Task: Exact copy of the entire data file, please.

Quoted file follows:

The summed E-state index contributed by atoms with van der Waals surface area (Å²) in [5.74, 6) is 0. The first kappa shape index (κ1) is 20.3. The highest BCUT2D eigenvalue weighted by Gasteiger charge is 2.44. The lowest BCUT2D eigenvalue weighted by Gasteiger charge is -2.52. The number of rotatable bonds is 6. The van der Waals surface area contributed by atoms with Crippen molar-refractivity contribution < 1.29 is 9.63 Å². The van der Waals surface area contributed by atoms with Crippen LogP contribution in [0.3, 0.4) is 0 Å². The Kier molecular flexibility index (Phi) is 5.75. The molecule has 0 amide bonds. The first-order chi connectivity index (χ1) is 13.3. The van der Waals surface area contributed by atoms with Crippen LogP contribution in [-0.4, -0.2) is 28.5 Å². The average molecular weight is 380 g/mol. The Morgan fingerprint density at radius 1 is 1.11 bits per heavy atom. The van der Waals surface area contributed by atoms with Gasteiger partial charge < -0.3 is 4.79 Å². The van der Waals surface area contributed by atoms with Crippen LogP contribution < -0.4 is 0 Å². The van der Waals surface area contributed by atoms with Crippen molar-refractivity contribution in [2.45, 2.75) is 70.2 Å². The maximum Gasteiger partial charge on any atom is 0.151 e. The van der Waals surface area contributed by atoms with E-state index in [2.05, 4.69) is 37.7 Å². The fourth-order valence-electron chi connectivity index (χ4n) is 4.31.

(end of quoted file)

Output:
The summed E-state index contributed by atoms with van der Waals surface area (Å²) in [5.74, 6) is 0. The first kappa shape index (κ1) is 20.3. The highest BCUT2D eigenvalue weighted by Gasteiger charge is 2.44. The lowest BCUT2D eigenvalue weighted by Gasteiger charge is -2.52. The number of rotatable bonds is 6. The van der Waals surface area contributed by atoms with Crippen molar-refractivity contribution < 1.29 is 9.63 Å². The van der Waals surface area contributed by atoms with Crippen LogP contribution in [0.3, 0.4) is 0 Å². The Kier molecular flexibility index (Phi) is 5.75. The molecule has 0 amide bonds. The first-order chi connectivity index (χ1) is 13.3. The van der Waals surface area contributed by atoms with Crippen LogP contribution in [-0.4, -0.2) is 28.5 Å². The average molecular weight is 380 g/mol. The Morgan fingerprint density at radius 1 is 1.11 bits per heavy atom. The van der Waals surface area contributed by atoms with Gasteiger partial charge < -0.3 is 4.79 Å². The van der Waals surface area contributed by atoms with Crippen LogP contribution < -0.4 is 0 Å². The van der Waals surface area contributed by atoms with Crippen molar-refractivity contribution in [2.45, 2.75) is 70.2 Å². The maximum Gasteiger partial charge on any atom is 0.151 e. The van der Waals surface area contributed by atoms with E-state index in [2.05, 4.69) is 37.7 Å². The fourth-order valence-electron chi connectivity index (χ4n) is 4.31.